May 2, 2011

You get what your vegetables drink

Many may be surprised by what they might find in the water they use for their gardens

Denis Thoet tests his well every year for bacteria.

click image to enlarge

Alice Elliott, left, and her husband Dan Tompkins talk about herbs and greens growing in the hoop house recently in the backyard of their Richmond home.

Staff photo by Joe Phelan

click image to enlarge

Alice Elliott has lettuce, greens and herbs growing in the hoop house in the backyard of her Richmond home.

Staff photo by Joe Phelan

But the West Gardiner vegetable farmer said he never thought to check for arsenic or uranium, known carcinogens.

An estimated 11 percent of Maine homes with private wells have high levels of arsenic above current health benchmarks, as many as 20 percent have elevated radon levels and an estimated 4 percent have elevated uranium levels, according to state statistics.

And while the state has a robust safety program for public water supplies, there are no regulations for these substances in private wells.

That has some of the more environmentally sensitive gardeners questioning what they're putting on their plants.

"I suppose it's a potential area to have tested for irrigation water," Thoet said. "We have a pond we do part of our irrigation from, and want to use it for more of that. It's a combination of runoff water and spring water.

"We haven't tested that for anything yet. There's usually some kind of bacteria from general runoff that's fine for irrigation water but not for human consumption."

In elevated levels, arsenic has been linked to certain types of cancers, childhood learning disabilities, heart disease and low birth rates. Uranium can affect the kidneys, according to the centers for Disease Control and Prevention.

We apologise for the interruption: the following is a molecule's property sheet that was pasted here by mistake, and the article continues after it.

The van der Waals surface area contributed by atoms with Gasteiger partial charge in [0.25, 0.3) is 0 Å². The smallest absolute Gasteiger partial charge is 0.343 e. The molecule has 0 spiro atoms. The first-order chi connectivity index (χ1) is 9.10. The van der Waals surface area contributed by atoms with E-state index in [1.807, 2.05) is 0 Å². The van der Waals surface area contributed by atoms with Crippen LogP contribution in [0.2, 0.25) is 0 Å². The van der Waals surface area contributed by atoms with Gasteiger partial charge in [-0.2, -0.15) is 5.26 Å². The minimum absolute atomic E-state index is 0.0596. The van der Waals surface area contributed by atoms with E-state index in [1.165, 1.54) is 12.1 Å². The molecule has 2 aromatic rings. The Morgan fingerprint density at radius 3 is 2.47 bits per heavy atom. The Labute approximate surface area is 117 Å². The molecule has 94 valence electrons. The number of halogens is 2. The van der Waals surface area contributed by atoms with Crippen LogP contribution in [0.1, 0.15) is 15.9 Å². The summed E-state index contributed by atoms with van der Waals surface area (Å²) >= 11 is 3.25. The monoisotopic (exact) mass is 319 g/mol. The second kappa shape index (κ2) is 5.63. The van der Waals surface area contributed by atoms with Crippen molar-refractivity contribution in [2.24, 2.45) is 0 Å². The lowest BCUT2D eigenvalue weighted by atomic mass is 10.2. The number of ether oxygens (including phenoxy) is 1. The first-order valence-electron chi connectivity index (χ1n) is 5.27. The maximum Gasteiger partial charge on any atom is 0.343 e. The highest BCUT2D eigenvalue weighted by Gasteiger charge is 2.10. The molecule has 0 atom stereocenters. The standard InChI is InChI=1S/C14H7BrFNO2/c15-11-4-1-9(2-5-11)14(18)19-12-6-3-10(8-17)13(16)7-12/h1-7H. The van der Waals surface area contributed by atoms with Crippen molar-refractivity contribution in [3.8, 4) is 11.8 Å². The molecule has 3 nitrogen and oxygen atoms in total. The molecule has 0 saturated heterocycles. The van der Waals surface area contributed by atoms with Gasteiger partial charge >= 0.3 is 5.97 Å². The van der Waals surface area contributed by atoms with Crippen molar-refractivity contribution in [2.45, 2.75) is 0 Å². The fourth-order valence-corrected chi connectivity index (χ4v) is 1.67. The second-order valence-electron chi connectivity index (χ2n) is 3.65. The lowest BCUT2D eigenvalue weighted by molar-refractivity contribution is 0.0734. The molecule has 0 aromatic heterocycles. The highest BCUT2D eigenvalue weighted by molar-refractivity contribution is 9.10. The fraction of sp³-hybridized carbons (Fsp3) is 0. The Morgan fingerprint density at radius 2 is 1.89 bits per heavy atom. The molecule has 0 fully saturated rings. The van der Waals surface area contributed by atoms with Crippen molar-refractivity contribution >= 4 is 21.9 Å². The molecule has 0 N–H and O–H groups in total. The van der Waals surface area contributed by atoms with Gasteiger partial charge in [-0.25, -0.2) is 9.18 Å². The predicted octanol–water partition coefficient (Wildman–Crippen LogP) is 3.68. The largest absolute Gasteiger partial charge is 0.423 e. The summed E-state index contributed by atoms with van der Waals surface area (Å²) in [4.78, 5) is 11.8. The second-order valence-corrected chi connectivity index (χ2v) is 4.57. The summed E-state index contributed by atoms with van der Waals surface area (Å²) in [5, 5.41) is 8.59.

Just how much of those contaminants are absorbed by plants we eat? And how much plant-based uranium and arsenic is safe to consume?

Bruce Stanton, director of the Center for the Environmental Health Sciences at Dartmouth Medical School, said one in 10 of Maine's private wells has levels of arsenic higher than the U.S. Environmental Protection Agency's maximum contaminant limit, 10 micrograms per liter.

Stanton said there are wells in Maine with arsenic levels as high as 5,000 parts per billion and that it is not uncommon to find wells with levels exceeding 100 parts per billion.

He said a good example of a food that absorbs arsenic is rice.

"Rice cereals and biscuits have levels of inorganic arsenic which could easily be consumed in doses well above that found in drinking water," Stanton said.

Toxin levels in one cup of rice -- a grain used as a base in processed foods -- are equivalent to that found in one liter of water contaminated with 10 parts per billion of arsenic, he said.

He said any "pesticide-free" claim on containers "lulls the consumer into a false sense of security about the product's safety."

"Some people on special diets drink rice milk," he said. "Rice milk has been measured at 50 parts per billion."

Andrew Smith, state toxicologist, said he relies on a greenhouse study from the mid 1990s that measures the amounts of arsenic a plant takes up from contaminated water.

Smith said John Jemison, a cooperative extension water quality and soil specialist, grew vegetables in a greenhouse and used water with different levels of arsenic concentrations. He said Jemison used concentrations of 5, 50, 500 and 5,000 parts per billion.

"We've actually seen 5,000 parts per billion in Maine and clearly at 5,000 he was seeing moderate increases in Swiss chard and beet roots," Smith said. "At 500, he got a little bit in deep roots; and at 5 and 50, he couldn't detect any increases.

"So if we're dealing with someone who has 500, we suggest caution when using water for gardens. This just reinforces the importance of testing well water."

Smith said a study by A.C. Hakonson-Hayes and associates assessed the risks from exposure to uranium in well water. The study looked at irrigating plants with water containing high uranium concentrations. Over 1,200 micrograms per liter was the highest.

(Continued on page 2)

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